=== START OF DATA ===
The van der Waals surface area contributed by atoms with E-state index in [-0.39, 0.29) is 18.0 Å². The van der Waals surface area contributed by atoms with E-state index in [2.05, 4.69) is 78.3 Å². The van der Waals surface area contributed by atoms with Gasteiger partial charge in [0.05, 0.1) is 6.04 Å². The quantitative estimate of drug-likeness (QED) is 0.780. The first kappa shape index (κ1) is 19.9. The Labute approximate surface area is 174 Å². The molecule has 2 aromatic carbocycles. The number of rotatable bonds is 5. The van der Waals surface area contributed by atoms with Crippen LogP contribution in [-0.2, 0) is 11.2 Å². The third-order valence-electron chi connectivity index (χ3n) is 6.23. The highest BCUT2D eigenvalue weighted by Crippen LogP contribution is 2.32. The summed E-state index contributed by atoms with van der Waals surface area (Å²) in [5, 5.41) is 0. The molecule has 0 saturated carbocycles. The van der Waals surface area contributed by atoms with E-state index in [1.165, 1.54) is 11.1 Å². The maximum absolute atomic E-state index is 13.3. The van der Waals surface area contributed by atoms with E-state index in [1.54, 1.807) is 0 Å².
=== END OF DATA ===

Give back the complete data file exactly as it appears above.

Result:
The van der Waals surface area contributed by atoms with E-state index in [-0.39, 0.29) is 18.0 Å². The van der Waals surface area contributed by atoms with E-state index in [2.05, 4.69) is 78.3 Å². The van der Waals surface area contributed by atoms with Gasteiger partial charge in [0.05, 0.1) is 6.04 Å². The quantitative estimate of drug-likeness (QED) is 0.780. The first kappa shape index (κ1) is 19.9. The Labute approximate surface area is 174 Å². The molecule has 2 aromatic carbocycles. The number of rotatable bonds is 5. The van der Waals surface area contributed by atoms with Crippen LogP contribution in [-0.2, 0) is 11.2 Å². The third-order valence-electron chi connectivity index (χ3n) is 6.23. The highest BCUT2D eigenvalue weighted by Crippen LogP contribution is 2.32. The summed E-state index contributed by atoms with van der Waals surface area (Å²) in [5, 5.41) is 0. The molecule has 0 saturated carbocycles. The van der Waals surface area contributed by atoms with E-state index in [1.165, 1.54) is 11.1 Å². The maximum absolute atomic E-state index is 13.3. The van der Waals surface area contributed by atoms with E-state index in [1.54, 1.807) is 0 Å².